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Activists not soothed by suspension of logging law

chop December 31, 1996
Web posted at: 5:30 p.m. EST

From CNN Correspondent Rusty Dornin

EUGENE, Oregon (CNN) -- The chain saws may have fallen silent in the federal forests of Oregon, but the timber war rages on.

Last year Congress passed a short-term timber measure known as the salvage logging law. It allowed timber companies to harvest -- without environmental review -- trees on federal land that had been destroyed by fire or insects. It also permitted loggers to bring down some pristine old growth.


Environmentalists cried foul when President Clinton signed the law, fearing loggers would use the law to harvest healthy trees.

Indeed, a federal study found that good trees were going down with the bad. So the White House cancelled the law two weeks ago, before it was due to expire at the end of 1996.

Few of those originally opposed to the law were cheered by the news.

"It was way too little, way too late and affected nothing," said environmentalist Ken Carlone.


Activists protesting the law claim several billion board-feet of timber -- including healthy trees -- were logged without being subject to environmental laws. It takes about 10,000 board-feet to build an average-size house.

But those in the timber industry, like mill owner Howard Sohn, say environmentalists are exaggerating.

"There was not a lot of volume, not a lot of acreage," he said.

Salvage logging, according to some, reduces fire risks.

"We've got a real overgrown forest right now and the forest is really suffering. One of the things we need to do is get rid of some of the more tolerant species," said Steve Trusedale of the Oregon Department of Forestry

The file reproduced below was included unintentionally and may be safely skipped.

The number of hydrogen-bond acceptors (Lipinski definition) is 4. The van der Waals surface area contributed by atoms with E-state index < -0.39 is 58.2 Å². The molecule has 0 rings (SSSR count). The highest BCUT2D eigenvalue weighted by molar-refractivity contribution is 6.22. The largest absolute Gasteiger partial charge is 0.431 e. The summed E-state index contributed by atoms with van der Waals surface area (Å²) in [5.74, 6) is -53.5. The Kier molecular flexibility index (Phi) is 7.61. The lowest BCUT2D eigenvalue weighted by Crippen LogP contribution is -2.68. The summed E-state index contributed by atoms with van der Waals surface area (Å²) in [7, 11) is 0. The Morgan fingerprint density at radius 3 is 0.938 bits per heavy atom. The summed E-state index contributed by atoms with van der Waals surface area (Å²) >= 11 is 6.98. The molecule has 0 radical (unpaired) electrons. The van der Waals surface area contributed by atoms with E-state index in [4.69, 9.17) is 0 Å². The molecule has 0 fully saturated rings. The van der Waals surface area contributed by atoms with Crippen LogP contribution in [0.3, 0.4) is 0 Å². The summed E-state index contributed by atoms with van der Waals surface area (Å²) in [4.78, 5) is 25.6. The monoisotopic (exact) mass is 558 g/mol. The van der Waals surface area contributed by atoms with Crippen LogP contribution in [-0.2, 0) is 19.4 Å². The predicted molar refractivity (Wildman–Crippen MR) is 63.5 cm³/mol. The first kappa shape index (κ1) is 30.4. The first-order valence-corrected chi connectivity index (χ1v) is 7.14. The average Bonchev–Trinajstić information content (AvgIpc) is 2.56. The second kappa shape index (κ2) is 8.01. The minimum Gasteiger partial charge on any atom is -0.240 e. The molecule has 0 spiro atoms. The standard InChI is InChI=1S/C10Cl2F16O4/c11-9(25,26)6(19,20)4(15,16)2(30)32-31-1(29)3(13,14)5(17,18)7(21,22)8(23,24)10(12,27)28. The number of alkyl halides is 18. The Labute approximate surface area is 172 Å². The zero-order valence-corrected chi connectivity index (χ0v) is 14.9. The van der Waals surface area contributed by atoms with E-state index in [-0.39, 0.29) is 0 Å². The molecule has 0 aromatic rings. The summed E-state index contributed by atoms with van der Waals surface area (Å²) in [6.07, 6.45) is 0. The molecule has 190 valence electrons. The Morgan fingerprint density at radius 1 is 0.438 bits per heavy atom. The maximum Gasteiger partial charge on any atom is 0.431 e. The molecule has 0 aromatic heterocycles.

Timber company representatives say healthy trees sometimes need to be cut to control the spread of insects.


But activists say the insects are just an excuse to clear healthy trees, including stands of old growth timber sites.

Carlone, standing near an area that was opened to logging, said, "There was not a thing wrong with this forest. The trees were healthy. The site was healthy. There was nothing wrong with this stand."

In Yellow Creek, Oregon 300-year old Douglas firs have been removed from a hillside. The trees had been marked for sale in the late 1980s, but federal court rulings regarding the Endangered Species Act stopped all logging in Yellow Creek, supposedly for good. Then, under the salvage logging law, they were put back on the chopping block.

Environmentalists claim their concerns were ignored.

"Our current laws require that we leave some trees along streams, for instance, and none of these (logged sites) had trees (left standing) along streams," said environmentalist Francis Eatherington.


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